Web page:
Tales of a Triathlete #1 – The sun, the sea, and the sand!

BENJAMIN OOI – Stepping out into a light ocean breeze, an air of familiarity swept over me. I reminisced the countless early mornings I spent here as a budding triathlete with SMU Aquathlon. This was where we came to for most of our Swim-Run brick training, more than a couple of races, and featured often in my earlier triathlon exploits.

7AM, CNY Day 2 – Tanjong Beach, Sentosa Island

It has been a while, though, since I was last here.

(c) ONEathlete

I had meant for the day to be a catch-up of sorts with some of my closest supporters (and expert advisers) who had my back as I traveled to Hawaii for the Ironman World Championship in 2017. With that in mind, it was fitting to have this CNY catch-up over an easy run and relaxed swim here at Tanjong Beach.

(c) ONEathlete

Conversations usually begin around our training, recent/upcoming races as we limber up, and it continues to flow as the kilometers unraveled. We vented about injuries, shared the latest in sporting advances, discussed race plans and pretty much everything under the morning sun for an hour, because that’s how a ‘conversational-pace’ session is done right?

(c) ONEathlete

Post-run, we work on our various strengthening exercises on grass then head into the water to cool off and loosen up. It’s my favorite part, perhaps borne out of a childhood of competitive swimming and water polo. There’s something simply so tranquil and pleasant about a lazy backstroke across the bay. Perhaps I am still more at home in the water than on land.

Cooled down and washed up, we completed the morning with a satisfying brunch. In the company of fellow foodies, I had only one concern — just please, good air-conditioning!

(c) ONEathlete

Ben Ooi is an Ironman Triathlete and younger sibling to two national water polo sisters. He qualified to compete in the World Ironman – World Championships 2017 in Kona, Hawaii. The SMU alumnus is currently working in the private sector and would love a South American holiday, anytime.

“We were hoping our experience and teamwork would make up for the lack of fitness”

BELINDA OOI – This year, for the first time, my ex-national team teammates and I came together to form a team to compete at the Singapore Water Polo National League.  The tournament took place over 4 weekends from January – February 2019.

Forming up to attack

I have always enjoyed playing water polo and was very excited to play (somewhat) competitively again. The other teams competing in the league consisted of various university and junior colleges teams so we were mentally framing our approach to this tournament as a matchup of fitness vs. experience.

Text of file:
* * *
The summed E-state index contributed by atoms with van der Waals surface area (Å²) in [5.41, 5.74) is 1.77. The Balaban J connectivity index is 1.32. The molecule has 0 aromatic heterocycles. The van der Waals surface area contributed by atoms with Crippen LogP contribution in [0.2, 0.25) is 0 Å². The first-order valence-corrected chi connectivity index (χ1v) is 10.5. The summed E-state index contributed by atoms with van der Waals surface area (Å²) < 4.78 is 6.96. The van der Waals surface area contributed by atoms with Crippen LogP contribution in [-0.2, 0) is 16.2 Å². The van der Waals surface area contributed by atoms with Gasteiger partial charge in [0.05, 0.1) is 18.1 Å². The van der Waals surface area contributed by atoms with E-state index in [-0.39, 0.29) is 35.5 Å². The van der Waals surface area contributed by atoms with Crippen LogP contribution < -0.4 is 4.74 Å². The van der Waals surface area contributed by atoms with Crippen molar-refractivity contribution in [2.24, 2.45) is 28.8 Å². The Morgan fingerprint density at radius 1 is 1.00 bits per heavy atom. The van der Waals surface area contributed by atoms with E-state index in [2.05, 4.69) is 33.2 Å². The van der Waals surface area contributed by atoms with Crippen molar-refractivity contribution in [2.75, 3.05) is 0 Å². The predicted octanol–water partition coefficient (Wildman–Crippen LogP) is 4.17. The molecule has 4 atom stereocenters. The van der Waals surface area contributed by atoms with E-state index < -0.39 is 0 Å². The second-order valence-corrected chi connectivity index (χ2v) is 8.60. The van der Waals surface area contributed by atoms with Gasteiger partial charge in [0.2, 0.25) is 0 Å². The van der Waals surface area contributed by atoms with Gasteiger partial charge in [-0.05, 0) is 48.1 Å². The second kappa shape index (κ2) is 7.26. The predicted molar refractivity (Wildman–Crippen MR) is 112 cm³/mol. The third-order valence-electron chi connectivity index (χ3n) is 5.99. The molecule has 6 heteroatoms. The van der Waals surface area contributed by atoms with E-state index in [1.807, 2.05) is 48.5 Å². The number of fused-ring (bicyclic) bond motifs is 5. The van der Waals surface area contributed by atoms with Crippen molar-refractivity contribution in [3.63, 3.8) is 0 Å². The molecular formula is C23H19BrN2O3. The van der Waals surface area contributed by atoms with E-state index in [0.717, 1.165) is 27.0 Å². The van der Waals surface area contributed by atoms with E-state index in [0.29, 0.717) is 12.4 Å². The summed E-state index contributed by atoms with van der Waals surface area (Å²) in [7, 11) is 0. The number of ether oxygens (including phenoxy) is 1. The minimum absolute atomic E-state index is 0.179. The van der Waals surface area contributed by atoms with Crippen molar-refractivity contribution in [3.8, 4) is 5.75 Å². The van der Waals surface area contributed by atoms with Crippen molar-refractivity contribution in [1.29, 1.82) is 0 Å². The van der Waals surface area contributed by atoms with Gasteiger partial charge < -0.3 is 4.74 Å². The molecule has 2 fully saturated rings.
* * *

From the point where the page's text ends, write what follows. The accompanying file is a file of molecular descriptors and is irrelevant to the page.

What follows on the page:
Water polo is a very intense sport that requires speed, strength, and skill. While most of my teammates no longer train/play water polo regularly, we were hoping that our tacit understanding and experience from years prior of playing together would somehow make up for our lack of fitness.

It’s important to always keep your head above the water when you’re swimming so you know what’s going on!

Personally, I have to thank the gym workouts and run training over the past few months for getting me fit enough to sprint up and down the pool during critical junctures in the game. I also pleasantly surprised myself with a number of effective drives and even scored a few goals!

The endurance from my training runs was particularly helpful during one of the games when every one of us on the team could not afford much rest as we did not have enough substitutes.

Lots of aggression going on!

The league started off in a round-robin format before progressing to the knockout stages. My team got through to the finals where we beat NUS 15 – 4. What’s amazing to me was that we still played together like the team we were, even though we’ve stopped water polo training for so long!

My team lining up before our finals against NUS
The obligatory team shot before the match
Team talk during a rest period
Team cheer lead by our esteemed cheer captain Low Seet Teng

The tournament was a great opportunity for the entire Water Polo community to meet up and also for the national team coaches to identify up-and-coming young talents!

Us with the impressive youngsters from team NUS!

Hopefully with more leagues like this, our younger girls will be able to develop the skills and match experience they need to bring Singapore Water Polo to greater heights!

Staying hydrated with 100PLUS, and the 100PLUS Ambassador, Mok Ying Ren

Belinda Ooi is a national water polo player, and wife of National Marathoner, Mok Ying Ren. The physiotherapist by day is not short of stellar performances on the pool, road, trail, or for the matter, at home.